KAMPALA, Uganda (AP) — Uganda's anti-government protesters are shifting their rallies to remote villages to escape the heavy police response encountered in the capital city in their campaign against the alleged misrule of the country's long-serving leader.
Instead of tear gas and batons encountered in Kampala in the past, protesters are met with apparent indifference in the countryside. Rallies in rural areas went ahead undeterred in recent days, but protest leaders caution that it might also be because it is more difficult there for the government to quickly mobilize resources such as anti-riot police or tear gas.
The village rallies come at a time when the party of President Yoweri Museveni — who has been in power for more than 25 years — is suffering defeats in by-elections in places where it was once hugely popular. Museveni's party, already distracted by a power struggle over who might succeed the leader when he leaves office, has lost five of six electoral contests this year.
Museveni's opponents are eager to try him even harder in his own backyard, western Uganda, the scene of boisterous rallies that the police failed to block this and last week.
"We are fighting for change," Ingrid Turinawe, an opposition activist who has become one of Museveni's most vocal critics, said in an interview Monday.
"We have achieved a lot since we started," raising awareness and encouraging Ugandans to stand up for what they want, Turinawe said. In villages now, people "are more alert and ready for the struggle. The ones in Kampala are intimidated," she added.
Opposition activists with the group Activists for Change, or A4C, started a protest movement in April 2011 against Museveni, who had just won re-election but whose government the activists accuse of massive corruption and economic mismanagement.
The activists called their campaign Walk to Work and staged a series of popular protests in which they walked the streets of Kampala, gathering supporters along the way.
The marches were marred by violent battles between supporters of opposition leader Kizza Besigye and police, who used tear gas or live bullets to break up crowds. Later the government banned A4C, whose leaders responded by renaming the group 4GC, in a reference to "For God and my Country," Uganda's national motto. That group was later banned, too.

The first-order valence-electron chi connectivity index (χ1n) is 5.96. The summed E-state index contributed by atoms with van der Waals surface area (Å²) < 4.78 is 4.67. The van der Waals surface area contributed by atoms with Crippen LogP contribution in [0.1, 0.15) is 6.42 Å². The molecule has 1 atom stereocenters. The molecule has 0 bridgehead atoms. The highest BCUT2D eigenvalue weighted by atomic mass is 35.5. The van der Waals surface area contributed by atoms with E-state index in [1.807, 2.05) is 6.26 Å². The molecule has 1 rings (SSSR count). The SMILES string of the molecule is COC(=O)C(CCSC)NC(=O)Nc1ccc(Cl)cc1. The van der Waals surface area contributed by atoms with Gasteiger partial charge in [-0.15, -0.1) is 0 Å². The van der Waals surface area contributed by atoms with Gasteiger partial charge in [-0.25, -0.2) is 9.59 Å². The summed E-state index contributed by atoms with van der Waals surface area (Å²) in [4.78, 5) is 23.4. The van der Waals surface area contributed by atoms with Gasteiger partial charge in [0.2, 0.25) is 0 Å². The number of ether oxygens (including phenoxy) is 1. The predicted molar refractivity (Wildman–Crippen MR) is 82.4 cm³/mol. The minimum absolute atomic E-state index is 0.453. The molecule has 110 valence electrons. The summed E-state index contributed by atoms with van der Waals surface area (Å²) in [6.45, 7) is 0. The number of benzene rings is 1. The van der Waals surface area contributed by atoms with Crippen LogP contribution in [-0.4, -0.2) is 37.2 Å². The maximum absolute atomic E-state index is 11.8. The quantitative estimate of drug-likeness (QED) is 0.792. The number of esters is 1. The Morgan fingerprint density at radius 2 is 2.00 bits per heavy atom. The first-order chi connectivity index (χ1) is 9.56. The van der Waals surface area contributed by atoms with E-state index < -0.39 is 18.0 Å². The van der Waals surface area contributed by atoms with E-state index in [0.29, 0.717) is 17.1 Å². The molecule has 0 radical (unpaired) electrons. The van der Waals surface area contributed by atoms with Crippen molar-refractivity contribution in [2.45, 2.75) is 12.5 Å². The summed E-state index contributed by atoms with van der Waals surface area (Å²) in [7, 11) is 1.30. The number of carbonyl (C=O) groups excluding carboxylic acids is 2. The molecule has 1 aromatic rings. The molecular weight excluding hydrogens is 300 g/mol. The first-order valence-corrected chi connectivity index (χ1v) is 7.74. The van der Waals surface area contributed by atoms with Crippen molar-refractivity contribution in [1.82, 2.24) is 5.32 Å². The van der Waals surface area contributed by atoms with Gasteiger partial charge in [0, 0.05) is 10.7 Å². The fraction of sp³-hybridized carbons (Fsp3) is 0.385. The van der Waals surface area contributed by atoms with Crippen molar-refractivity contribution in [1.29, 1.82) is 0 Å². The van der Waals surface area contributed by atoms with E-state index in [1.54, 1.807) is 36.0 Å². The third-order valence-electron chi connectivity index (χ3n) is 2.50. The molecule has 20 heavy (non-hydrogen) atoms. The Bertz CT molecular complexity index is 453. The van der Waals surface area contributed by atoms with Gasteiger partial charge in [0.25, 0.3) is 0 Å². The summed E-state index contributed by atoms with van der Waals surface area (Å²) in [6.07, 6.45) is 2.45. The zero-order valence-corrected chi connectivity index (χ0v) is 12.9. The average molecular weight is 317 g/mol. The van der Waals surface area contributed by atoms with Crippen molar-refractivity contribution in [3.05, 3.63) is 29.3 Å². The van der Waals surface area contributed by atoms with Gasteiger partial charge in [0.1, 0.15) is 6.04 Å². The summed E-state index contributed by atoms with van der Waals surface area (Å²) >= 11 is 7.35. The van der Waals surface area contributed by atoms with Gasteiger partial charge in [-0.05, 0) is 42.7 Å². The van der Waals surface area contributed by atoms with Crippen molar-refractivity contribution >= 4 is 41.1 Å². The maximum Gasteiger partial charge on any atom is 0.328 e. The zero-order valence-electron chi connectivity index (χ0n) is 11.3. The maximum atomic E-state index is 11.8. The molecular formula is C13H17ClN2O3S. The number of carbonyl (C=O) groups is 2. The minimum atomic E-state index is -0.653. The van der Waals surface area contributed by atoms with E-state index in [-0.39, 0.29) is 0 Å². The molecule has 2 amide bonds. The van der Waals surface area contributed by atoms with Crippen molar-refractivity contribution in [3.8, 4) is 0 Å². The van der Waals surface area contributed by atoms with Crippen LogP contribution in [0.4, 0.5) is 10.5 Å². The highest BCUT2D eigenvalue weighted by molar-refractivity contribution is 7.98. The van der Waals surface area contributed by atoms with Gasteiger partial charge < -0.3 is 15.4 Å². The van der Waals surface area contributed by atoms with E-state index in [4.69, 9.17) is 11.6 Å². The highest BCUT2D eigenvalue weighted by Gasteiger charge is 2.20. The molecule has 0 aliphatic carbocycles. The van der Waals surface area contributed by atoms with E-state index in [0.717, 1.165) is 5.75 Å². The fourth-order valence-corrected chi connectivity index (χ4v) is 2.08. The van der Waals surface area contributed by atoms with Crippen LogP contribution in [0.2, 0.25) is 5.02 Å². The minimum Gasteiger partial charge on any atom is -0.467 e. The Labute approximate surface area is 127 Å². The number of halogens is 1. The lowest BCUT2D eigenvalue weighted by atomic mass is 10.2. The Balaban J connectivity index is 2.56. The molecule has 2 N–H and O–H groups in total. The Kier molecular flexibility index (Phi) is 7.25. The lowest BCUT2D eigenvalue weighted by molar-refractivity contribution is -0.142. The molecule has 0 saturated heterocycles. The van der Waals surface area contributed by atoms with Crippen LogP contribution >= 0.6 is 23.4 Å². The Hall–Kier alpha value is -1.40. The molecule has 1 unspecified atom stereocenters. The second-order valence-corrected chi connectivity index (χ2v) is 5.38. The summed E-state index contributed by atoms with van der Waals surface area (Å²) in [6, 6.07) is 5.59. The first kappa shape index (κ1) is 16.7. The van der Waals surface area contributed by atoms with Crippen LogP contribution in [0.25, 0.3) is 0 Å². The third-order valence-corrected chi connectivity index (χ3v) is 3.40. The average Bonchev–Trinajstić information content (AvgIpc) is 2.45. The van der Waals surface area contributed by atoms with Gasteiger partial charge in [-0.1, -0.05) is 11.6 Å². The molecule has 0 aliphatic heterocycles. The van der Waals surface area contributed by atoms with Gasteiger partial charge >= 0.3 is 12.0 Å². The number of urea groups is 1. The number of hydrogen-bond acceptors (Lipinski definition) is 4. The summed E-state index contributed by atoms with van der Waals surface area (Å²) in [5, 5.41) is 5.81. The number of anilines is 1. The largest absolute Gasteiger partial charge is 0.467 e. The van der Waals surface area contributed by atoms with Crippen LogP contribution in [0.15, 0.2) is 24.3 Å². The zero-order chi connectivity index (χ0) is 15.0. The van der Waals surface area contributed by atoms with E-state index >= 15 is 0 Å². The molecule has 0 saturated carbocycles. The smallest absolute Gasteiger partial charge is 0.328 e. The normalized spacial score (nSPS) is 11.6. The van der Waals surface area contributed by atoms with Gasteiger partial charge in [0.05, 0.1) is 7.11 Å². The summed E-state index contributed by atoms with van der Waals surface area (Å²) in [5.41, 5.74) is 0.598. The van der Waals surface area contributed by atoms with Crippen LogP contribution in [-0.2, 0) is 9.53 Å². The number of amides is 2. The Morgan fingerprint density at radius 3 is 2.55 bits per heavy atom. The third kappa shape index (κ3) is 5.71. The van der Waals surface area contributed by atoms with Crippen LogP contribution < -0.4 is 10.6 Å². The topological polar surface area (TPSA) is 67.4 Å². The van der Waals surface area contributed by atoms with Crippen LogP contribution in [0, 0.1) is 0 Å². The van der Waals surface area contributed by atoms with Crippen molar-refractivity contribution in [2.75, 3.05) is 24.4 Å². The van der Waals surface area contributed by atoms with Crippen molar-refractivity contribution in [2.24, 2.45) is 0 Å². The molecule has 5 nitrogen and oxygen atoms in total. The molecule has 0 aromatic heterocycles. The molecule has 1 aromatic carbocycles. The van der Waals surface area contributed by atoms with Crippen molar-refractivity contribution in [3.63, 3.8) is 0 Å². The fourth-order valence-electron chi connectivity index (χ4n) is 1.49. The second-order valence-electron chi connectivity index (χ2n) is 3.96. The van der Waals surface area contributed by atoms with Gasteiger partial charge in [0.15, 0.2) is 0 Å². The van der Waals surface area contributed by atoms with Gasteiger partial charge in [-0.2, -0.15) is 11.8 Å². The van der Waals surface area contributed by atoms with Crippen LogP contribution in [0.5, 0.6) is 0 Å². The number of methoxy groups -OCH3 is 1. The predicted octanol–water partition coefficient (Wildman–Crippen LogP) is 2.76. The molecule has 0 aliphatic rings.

The leaders of the protest movement believe the village rallies could be a turning point in their struggle to cause political change in Uganda, which Museveni rules since 1986. The president has been especially popular in the villages of eastern and western Uganda, where he is often praised for restoring the kind of peace and stability that was lacking during past dictatorships.
Opposition parties have struggled under Museveni, who is widely regarded as intolerant of dissent, and some analysts say pressure groups such as A4C are a creative response to the lack of powerful opposition parties.
"This means that A4C is becoming more dominant than the opposition parties," Aaron Mukwaya, a professor of political science at Uganda's Makerere University, said Tuesday. "This is very sad for the parties."
Human Rights Watch said the protest crackdowns by police violated Ugandans' right to free speech and assembly. The group said police committed crimes — opening fire on protesters — with impunity. Government officials said the rallies were illegal and dangerous because participants sometimes turned violent, smashing store fronts, blocking highways and throwing rocks at police.
Museveni has not said whether he will seek re-election when his current term expires in 2016, but he faces increasing pressure from within and from outside his party to preside over what would be the first peaceful transfer of power since Uganda became independent in 1962. A rift has emerged within his party the succession, with influential officials already jostling for power.
"The leader is the party and the party is the leader, and that's tricky," said Okwir Rabwoni, a former lawmaker who now runs a Kampala-based watchdog called Centre of Constitutional Governance.